Andersen, Hendrick Christian [Hrsg.]; Hébrard, Ernest M. [Hrsg.]
Creation of a world centre of communication — Paris, 1913

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solve. Whatever the magnificence of a badly constructed building, the works
of art cannot be classed in it as they should be, and are therefore in danger
of not being properly appreciated. Many of the most famous productions
are to-day housed in galleries that were never intended to receive them, having
been built long ago as palaces for court and state functions. Often the
light is poor and inappropriate and the shape of the rooms unsuited to the
treasures they hold.

Moreover, the defective organisation of some of the largest Museums no
longer corresponds to the methodical and scientific spirit of our times. A
well divided edifice provides a place for each kind of object exhibited, and
prevents the sacrifice of one for another. Whatever system of classification
may be chosen, whether according to epochs or schools, subjects or technique,
the general requirements remain the same. Large sculptured figures origi-
nally intended for the open air, and placed under cover for protection, need
the maximum of day light. Such groups or single figures are seen to best
advantage standing freely in wide ample spaces; in this way spectators,
moving easily about, lose none of the fine proportions of the work.

Therefore, to allow for the maximum of space and for the fullest plav
of light, the Sculpture Galleries have been made very long and wide and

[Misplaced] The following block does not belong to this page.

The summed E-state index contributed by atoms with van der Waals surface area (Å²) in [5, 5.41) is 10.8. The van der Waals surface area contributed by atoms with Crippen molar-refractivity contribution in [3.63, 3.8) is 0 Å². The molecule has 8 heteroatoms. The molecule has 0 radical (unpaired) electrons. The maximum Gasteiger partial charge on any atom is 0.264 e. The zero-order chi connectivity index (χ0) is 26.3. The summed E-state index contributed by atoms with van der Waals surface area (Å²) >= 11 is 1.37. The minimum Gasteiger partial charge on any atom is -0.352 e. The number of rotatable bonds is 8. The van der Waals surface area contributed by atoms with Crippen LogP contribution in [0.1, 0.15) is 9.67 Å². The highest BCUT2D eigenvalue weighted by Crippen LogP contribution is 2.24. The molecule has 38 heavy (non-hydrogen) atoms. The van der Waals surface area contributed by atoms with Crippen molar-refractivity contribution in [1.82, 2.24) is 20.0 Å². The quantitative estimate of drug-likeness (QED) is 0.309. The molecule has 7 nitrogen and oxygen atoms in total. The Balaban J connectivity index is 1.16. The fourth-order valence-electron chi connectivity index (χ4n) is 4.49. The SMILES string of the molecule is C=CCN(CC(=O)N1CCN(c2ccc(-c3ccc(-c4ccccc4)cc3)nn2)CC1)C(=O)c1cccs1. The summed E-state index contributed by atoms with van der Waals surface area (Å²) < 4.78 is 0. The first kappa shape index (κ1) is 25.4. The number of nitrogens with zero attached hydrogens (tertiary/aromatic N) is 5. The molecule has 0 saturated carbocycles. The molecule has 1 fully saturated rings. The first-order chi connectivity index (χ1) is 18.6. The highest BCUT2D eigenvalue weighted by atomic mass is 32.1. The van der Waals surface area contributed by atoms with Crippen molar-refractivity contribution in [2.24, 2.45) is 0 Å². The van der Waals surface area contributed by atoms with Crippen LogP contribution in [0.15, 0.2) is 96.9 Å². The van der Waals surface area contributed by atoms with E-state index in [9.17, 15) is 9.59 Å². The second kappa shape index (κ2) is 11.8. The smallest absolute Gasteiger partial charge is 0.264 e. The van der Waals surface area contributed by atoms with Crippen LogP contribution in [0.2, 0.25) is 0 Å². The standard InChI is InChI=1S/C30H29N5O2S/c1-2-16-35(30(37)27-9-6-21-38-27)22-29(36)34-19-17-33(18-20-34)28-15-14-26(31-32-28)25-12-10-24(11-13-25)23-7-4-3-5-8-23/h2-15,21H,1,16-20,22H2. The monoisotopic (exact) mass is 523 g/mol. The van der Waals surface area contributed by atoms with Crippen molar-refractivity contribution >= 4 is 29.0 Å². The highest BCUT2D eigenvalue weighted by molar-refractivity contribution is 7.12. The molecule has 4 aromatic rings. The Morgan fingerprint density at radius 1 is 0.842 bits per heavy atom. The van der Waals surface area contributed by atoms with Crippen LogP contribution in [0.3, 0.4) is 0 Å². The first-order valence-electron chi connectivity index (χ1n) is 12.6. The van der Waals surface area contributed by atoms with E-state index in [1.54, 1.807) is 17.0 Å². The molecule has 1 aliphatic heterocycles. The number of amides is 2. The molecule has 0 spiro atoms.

without interior divisions. Two rows of columns, at regular intervals and
near the walls, support a high glass roof. Occupying the whole fagade of
the building these galleries terminate at each end in a circular hall crowned
by a smaller dome. Thus in the centre of the hall, large works standing
isolated and liberally spaced can appear in their full beauty and without
confusion. Smaller figures and groups that need a background, and yet lose
in interest by being backed by a wall, if placed in the vicinity of columns
can be seen to good advantage, and from several points of view. A very
large space thus flooded with light, allows of a simple arrangement whereby
the works may be enjoyed and understood to the full. In appointing,
however, certain rooms for statues and others for paintings, there was no
intention of keeping the two kinds of work studiously separate from each
other. Certain indoor sculptures of a small or medium size may be better
placed in the picture halls than in the two vast and strongly lighted galleries
destined for open air sculpture. Some may be better seen isolated in small
rooms. Carved and chiselled ornaments and furniture may well be placed
in rooms set apart for paintings of a corresponding style, which afford a
complete presentment of the taste and spirit of a given period.

With paintings the ideal arrangement is that the canvasses should hang
in a single row. Small pictures need to be seen at close range and require
a series of small, sometimes even very small rooms, receiving light preferably
from windows. Large pictures in order to be seen from a sufficient distance,
require wide galleries, with plenty of space, and well lighted from the top.
There is no difficulty in grouping these large and small rooms if the latter
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